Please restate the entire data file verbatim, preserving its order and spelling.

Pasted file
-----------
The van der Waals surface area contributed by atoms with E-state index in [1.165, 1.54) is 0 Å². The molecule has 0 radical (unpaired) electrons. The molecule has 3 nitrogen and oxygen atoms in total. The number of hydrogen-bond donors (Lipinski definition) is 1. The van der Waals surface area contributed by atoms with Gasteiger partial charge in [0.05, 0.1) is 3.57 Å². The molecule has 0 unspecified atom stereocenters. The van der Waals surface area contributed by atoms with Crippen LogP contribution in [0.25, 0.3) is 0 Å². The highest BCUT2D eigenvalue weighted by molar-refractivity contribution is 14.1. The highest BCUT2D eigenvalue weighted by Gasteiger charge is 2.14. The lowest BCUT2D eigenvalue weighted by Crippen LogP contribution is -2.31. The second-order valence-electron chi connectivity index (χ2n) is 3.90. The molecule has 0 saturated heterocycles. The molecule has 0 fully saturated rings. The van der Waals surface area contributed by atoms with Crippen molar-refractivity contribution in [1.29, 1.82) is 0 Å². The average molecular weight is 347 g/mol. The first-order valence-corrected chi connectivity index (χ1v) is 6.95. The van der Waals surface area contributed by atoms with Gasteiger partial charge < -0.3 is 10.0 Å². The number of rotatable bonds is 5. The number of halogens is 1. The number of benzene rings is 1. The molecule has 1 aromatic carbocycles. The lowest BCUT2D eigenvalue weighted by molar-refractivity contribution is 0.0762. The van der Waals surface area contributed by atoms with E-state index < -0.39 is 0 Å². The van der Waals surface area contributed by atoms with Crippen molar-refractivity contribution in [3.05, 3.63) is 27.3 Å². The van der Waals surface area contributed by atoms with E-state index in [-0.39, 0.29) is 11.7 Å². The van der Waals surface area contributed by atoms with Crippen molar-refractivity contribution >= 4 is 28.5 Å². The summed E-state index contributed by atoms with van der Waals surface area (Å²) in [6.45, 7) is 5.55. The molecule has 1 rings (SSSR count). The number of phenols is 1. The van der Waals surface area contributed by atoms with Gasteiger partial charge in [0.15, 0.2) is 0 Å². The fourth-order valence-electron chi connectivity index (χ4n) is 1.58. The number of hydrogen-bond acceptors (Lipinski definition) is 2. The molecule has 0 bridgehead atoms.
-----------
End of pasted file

The van der Waals surface area contributed by atoms with E-state index in [1.165, 1.54) is 0 Å². The molecule has 0 radical (unpaired) electrons. The molecule has 3 nitrogen and oxygen atoms in total. The number of hydrogen-bond donors (Lipinski definition) is 1. The van der Waals surface area contributed by atoms with Gasteiger partial charge in [0.05, 0.1) is 3.57 Å². The molecule has 0 unspecified atom stereocenters. The van der Waals surface area contributed by atoms with Crippen LogP contribution in [0.25, 0.3) is 0 Å². The highest BCUT2D eigenvalue weighted by molar-refractivity contribution is 14.1. The highest BCUT2D eigenvalue weighted by Gasteiger charge is 2.14. The lowest BCUT2D eigenvalue weighted by Crippen LogP contribution is -2.31. The second-order valence-electron chi connectivity index (χ2n) is 3.90. The molecule has 0 saturated heterocycles. The molecule has 0 fully saturated rings. The van der Waals surface area contributed by atoms with Crippen molar-refractivity contribution in [1.29, 1.82) is 0 Å². The average molecular weight is 347 g/mol. The first-order valence-corrected chi connectivity index (χ1v) is 6.95. The van der Waals surface area contributed by atoms with Gasteiger partial charge < -0.3 is 10.0 Å². The number of rotatable bonds is 5. The number of halogens is 1. The number of benzene rings is 1. The molecule has 1 aromatic carbocycles. The lowest BCUT2D eigenvalue weighted by molar-refractivity contribution is 0.0762. The van der Waals surface area contributed by atoms with E-state index < -0.39 is 0 Å². The van der Waals surface area contributed by atoms with Crippen molar-refractivity contribution in [3.05, 3.63) is 27.3 Å². The van der Waals surface area contributed by atoms with E-state index in [-0.39, 0.29) is 11.7 Å². The van der Waals surface area contributed by atoms with Crippen molar-refractivity contribution >= 4 is 28.5 Å². The summed E-state index contributed by atoms with van der Waals surface area (Å²) in [6.45, 7) is 5.55. The molecule has 1 rings (SSSR count). The number of phenols is 1. The van der Waals surface area contributed by atoms with Gasteiger partial charge in [0.15, 0.2) is 0 Å². The fourth-order valence-electron chi connectivity index (χ4n) is 1.58. The number of hydrogen-bond acceptors (Lipinski definition) is 2. The molecule has 0 bridgehead atoms.